My mother hit me hard for my behavior. She is also a victim of our society – she didn’t even want me when I was born because I was a girl.
I began to be afraid of everyone. And then afterwards they asked, “Why didn’t you tell us?” I never heard anyone asking why I’d been raped.
So now you’re fighting to make a change. Perhaps you’ve changed?
I didn’t change, I’m the same Dareen. My political opinions are maybe more extreme but not my roots, and not my feelings.
I want to make a difference for other women. When I wrote “Resist” [the poem that Israel claimed was incitement against the Jewish state] there was a strong subtext because I was also referring to a woman who’s been raped, who’s had something taken from her by force.
You told me that you’ve lost many friends. But you’ve become friends with Einat Weizman, the Israeli actress, director, and activist. She created a documentary theater show, “I: Dareen Tatour,” based on your life and writing. There’s a lot of trust between you, although you’re Palestinian and she’s Jewish.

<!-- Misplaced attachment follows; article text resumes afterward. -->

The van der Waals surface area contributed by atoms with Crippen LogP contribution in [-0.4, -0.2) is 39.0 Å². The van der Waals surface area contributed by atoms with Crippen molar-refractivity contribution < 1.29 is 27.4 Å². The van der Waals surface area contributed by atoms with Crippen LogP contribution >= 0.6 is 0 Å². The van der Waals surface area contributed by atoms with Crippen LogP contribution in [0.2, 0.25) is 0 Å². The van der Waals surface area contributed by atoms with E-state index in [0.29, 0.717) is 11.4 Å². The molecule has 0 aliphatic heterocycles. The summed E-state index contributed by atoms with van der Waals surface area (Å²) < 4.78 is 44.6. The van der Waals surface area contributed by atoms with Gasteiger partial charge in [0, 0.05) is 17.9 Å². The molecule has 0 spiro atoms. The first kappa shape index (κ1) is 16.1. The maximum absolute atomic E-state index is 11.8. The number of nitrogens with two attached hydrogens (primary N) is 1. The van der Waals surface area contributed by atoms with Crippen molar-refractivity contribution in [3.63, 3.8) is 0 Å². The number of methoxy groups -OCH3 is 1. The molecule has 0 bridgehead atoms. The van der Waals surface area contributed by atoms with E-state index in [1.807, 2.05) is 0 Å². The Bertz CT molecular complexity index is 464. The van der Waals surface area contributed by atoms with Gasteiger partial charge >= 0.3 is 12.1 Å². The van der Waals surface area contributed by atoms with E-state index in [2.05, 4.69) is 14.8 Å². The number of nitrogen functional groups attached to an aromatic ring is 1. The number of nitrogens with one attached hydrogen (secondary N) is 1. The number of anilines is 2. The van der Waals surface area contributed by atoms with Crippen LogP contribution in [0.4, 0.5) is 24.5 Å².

When I went to Oslo with the show, people asked me: “After everything you’ve been through, how can you work with a Jew, an Israeli? Don’t you feel hatred for Einat?” What people need to understand is that there’s a difference between Jews and Zionists. I have no problem with Jews at all, we can live here together in this homeland.
Einat is my friend. We created the show together, we’ve become close friends. I write every day in my diary and I also write every day to Einat. I even wrote to her in prison.
You wrote a lot in prison.
It was tough, some of the time I didn’t have either pen or paper, let alone my laptop. So I wrote on the wall with the zipper of my coat during investigations. I was determined to write. There is also a memoir I wrote about my life, the multiple rapes I suffered while growing up. I wasn’t allowed a laptop, later I was allowed notebooks and I wrote a lot there.
Now that you’re out of prison, do you have a particular writing practice?
I write whenever I can, on the bus, at home, in the middle of the street if something comes to me. I write whenever I feel it. I take out my notebook and a pen and I simply write. I’ve always done this, for as long as I can remember.
You come to the sea a lot.
The sea is the only place I can really trust. All the good is here. I can talk to the sea, I’m my own person. I can shout out loud, I can sit here, where we are now, and I feel at home. The sea is Dareen. After the poems, it’s the sea.
I’ve always loved the sea. My parents took us every week to the sea. This is the only happy thing I remember from my childhood.
What do you wish for yourself?
To feel free for one minute in my homeland. To feel like a free Palestinian, a free woman.